SAN FRANCISCO — Matt Carpenter has no explanation for the sudden turn of events, other than a little bit of luck and a lot of aggression.
Matt Cain became the first Giants pitcher to allow nine runs in an inning since 1902 when Carpenter and the St. Louis Cardinals tagged him Sunday in a 14-3 romp over San Francisco.
"I wasn't as sharp as I was, for some reason, for the first three innings and it just kind of fell apart," Cain said. "I don't know that they changed anything. I just started making some bad pitches and they put good swings together."
The Cardinals chased Cain (0-1) while scoring nine times in the fourth inning. The last two runs came home on Carlos Beltran's single off reliever Jose Mijares.
"He was great the first time through the order and then I thought we did a good job the second time being aggressive," Carpenter said. "Guys were battling up there and things started to roll for us and a couple of balls fell in. We did a good job of swinging at good pitches."
According to research by the Elias Sports Bureau provided by the team, Cain was the first Giants pitcher to give up so many runs in a single inning since John Cronin on Sept. 27, 1902, in the second game of New York's doubleheader against Brooklyn.
"It's one of those innings we couldn't stop the bleeding and the game got out of hand there," Giants manager Bruce Bochy said. "I can't say there was anything different he was doing. They just threw out some pretty good at-bats."
Adam Wainwright (1-1) pitched seven innings, giving up two runs on seven hits for his first win since signing a rich new contract at the end of spring training. He struck out six and walked none.
"Pitching against Matt you have to take that 0-0 mentality," Wainwright said. "I cracked first and I thought I had to keep it there for us to have a chance. Our offense did an amazing job. Against a pitcher like that you never expect anything like that."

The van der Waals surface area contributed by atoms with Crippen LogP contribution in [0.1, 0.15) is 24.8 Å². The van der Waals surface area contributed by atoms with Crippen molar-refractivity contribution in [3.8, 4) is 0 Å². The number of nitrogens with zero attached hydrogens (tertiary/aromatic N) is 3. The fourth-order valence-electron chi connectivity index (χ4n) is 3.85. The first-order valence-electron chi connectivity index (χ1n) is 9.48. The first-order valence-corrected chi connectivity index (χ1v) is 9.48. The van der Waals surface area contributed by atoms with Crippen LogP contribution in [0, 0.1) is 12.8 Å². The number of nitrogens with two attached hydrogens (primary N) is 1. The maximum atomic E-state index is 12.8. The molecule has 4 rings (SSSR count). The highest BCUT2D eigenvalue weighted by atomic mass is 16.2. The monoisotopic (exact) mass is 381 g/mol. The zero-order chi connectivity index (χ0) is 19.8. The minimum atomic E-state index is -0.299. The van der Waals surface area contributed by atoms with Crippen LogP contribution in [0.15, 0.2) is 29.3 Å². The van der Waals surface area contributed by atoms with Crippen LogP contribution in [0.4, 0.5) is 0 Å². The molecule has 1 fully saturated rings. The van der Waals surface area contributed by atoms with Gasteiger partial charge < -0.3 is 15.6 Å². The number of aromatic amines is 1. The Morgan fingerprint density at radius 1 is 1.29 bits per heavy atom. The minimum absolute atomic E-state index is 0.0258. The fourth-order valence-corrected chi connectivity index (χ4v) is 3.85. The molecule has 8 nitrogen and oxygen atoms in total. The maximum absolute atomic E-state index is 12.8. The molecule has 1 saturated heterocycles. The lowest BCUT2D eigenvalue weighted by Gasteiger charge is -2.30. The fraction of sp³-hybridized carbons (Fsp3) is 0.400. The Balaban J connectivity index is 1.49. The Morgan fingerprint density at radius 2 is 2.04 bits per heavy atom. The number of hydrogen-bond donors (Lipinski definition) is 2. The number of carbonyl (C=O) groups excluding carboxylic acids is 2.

Cain pitched a perfect game last year and helped the Giants win their second title in three seasons. The pregame ceremony included the presentation of rings to Giants Hall of Famers Willie Mays, Willie McCovey, Orlando Cepeda, Juan Marichal and Gaylord Perry.
Cain retired the first nine batters, then gave up seven hits while getting just two outs in the fourth. Beltran, Carpenter and Matt Adams each drove in two runs during the outburst. Cain left after Carpenter's two-run single.
"I don't know what it is, every at-bat has been tough against him," said Carpenter, who is 6 for 7 lifetime against Cain. "All I can say he comes at me, gets ahead and I have to fight back into the count. He's as good as there is in the league."
Back in 2008, the Cardinals scored nine runs against Cain spread out over 3 2-3 innings.
Adams finished with three hits, including a two-run double in the fourth.
"I can't get over the two-strike, two-out hits we were putting together," Cardinals' manager Mike Matheny said. "If you're looking for a kind of offense, that's what we can be. It was a nice run there."
The Giants gave up their most runs in an inning since 2004 when Cincinnati scored 10 in the eighth.
The Cardinals' team record is 12 in an inning, accomplished last July.
Carpenter added an RBI double in the eighth. Allen Craig, Pete Kozma and John Jay also drove in two runs apiece.
Brandon Belt singled with two outs in the Giants' ninth to end an 0-for-12 streak and Nick Noonan followed with a single for his first major league hit.
NOTES: Cardinals 3B David Freese was 3 for 5 with 2 RBIs in a rehab game with Triple-A Memphis. ... LHP Jamie Garcia (1-0, 1.59) starts Monday night for the Cardinals against Cincinnati. His eight wins against the Reds are his most against any team. ... LHP Madison Bumgarner (1-0, 0.00) starts for the Giants on Monday night against the Colorado Rockies. He has a career 2.39 ERA against the Rockies. ... Cain is 2-4 with a 6.18 ERA in nine starts against St. Louis. ... Cardinals RHP Joe Kelly was hit in the hand by Guillermo Quiroz's line drive that went for an RBI single in the ninth. He will have X-rays taken Monday in St. Louis.
Copyright 2017, Deseret News Publishing Company